Alaska’s salmon season is winding down and while some catches have made the record books, the statewide take will fall a bit short of the 204 million fish forecast.
“We are within about 10 percent of the forecast, so that’s very positive and overall it’s been a pretty good season.”
Forrest Bowers is deputy director of the commercial fisheries division of the Alaska Department of Fish and Game.
The statewide catch has topped 198 million salmon. The shortfall stems from fewer pinks than expected. The forecast called for 142 million humpies; the catch so far is 20 million shy of that.
Still, the three big pink producers – Prince William Sound, Southeast and Kodiak have all produced within the forecast ranges.
A surprise winner is the Alaska Peninsula with spectacular catches for pinks, chums and sockeyes.
“Their sockeye harvest is going to end up being the second or third largest on record, pink and chum harvest also in the top five on record. So there are definitely some bright spots out there”
Sockeyes will again help offset any salmon shortfalls this season with a statewide take of about 52 million, 37 million from Bristol Bay.
“I think is the 10th time in history that we’ve harvested over 50 million sockeye salmon.”
Perhaps the biggest salmon surprise this year was the huge returns of chum salmon across the state.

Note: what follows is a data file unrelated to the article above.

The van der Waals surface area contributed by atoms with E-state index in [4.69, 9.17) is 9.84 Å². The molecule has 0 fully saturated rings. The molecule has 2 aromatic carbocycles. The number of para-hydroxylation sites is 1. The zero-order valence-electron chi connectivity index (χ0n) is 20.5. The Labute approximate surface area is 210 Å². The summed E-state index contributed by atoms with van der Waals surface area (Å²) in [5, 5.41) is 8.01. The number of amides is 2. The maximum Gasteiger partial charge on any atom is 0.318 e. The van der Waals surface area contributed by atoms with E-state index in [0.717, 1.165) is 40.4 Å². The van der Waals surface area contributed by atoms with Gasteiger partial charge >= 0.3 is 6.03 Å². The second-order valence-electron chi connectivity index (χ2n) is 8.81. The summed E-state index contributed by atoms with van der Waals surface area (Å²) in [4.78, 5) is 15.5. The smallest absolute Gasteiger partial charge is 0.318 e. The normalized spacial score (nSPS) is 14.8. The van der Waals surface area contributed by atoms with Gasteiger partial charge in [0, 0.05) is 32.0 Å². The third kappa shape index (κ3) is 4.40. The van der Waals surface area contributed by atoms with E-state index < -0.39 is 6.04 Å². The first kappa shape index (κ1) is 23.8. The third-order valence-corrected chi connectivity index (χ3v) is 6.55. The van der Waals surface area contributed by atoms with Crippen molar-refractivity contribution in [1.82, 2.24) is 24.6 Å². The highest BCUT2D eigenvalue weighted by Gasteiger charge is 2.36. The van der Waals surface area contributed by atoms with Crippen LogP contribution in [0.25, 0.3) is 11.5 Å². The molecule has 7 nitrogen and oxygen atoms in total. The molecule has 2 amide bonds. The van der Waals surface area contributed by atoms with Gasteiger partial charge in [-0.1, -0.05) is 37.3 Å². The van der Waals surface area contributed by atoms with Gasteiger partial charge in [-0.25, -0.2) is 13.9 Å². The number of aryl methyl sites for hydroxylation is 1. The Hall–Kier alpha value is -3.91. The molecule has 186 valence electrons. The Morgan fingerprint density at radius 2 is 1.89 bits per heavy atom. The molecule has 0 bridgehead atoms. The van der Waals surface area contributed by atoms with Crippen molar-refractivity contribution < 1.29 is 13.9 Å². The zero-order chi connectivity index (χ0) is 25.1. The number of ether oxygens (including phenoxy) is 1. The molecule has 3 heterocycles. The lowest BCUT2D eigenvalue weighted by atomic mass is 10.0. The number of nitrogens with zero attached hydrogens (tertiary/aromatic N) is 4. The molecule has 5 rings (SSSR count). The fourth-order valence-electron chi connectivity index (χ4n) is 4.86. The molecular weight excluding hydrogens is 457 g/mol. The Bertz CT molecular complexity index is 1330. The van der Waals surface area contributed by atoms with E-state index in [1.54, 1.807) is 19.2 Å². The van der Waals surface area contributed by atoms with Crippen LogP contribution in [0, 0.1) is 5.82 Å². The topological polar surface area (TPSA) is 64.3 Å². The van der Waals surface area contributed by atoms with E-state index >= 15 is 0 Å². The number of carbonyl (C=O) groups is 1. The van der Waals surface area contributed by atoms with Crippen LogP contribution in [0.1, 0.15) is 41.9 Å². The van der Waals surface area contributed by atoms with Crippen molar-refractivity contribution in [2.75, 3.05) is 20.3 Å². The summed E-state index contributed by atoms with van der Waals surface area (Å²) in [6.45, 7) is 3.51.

“That was a surprise. I don’t think we expected that at all.”
Bowers says the catch so far of 21.5 million is one of six times it’s topped 20 million and is just shy of the all-time record of 24 million fish set in 2000.
Chum catches at Norton Sound, and cohos are in the all-time top 10.
At Kotzebue, the chum fishery has topped 400,000 for the second year in a row and could rank as the sixth best ever.
And on the Yukon River, a take of more than 1 million chum salmon is the best fall catch in history.
The only region that was a total bust was the Kuskokwim, where enough sockeyes and cohos salmon returned to allow for harvests, but no buyers meant no fishing.
Another big salmon downer was the complete king salmon closure in Southeast, the largest producing area. Catches there totaled just 165,000 kings.
Final catches and values for the 2017 salmon fishery will be released in November.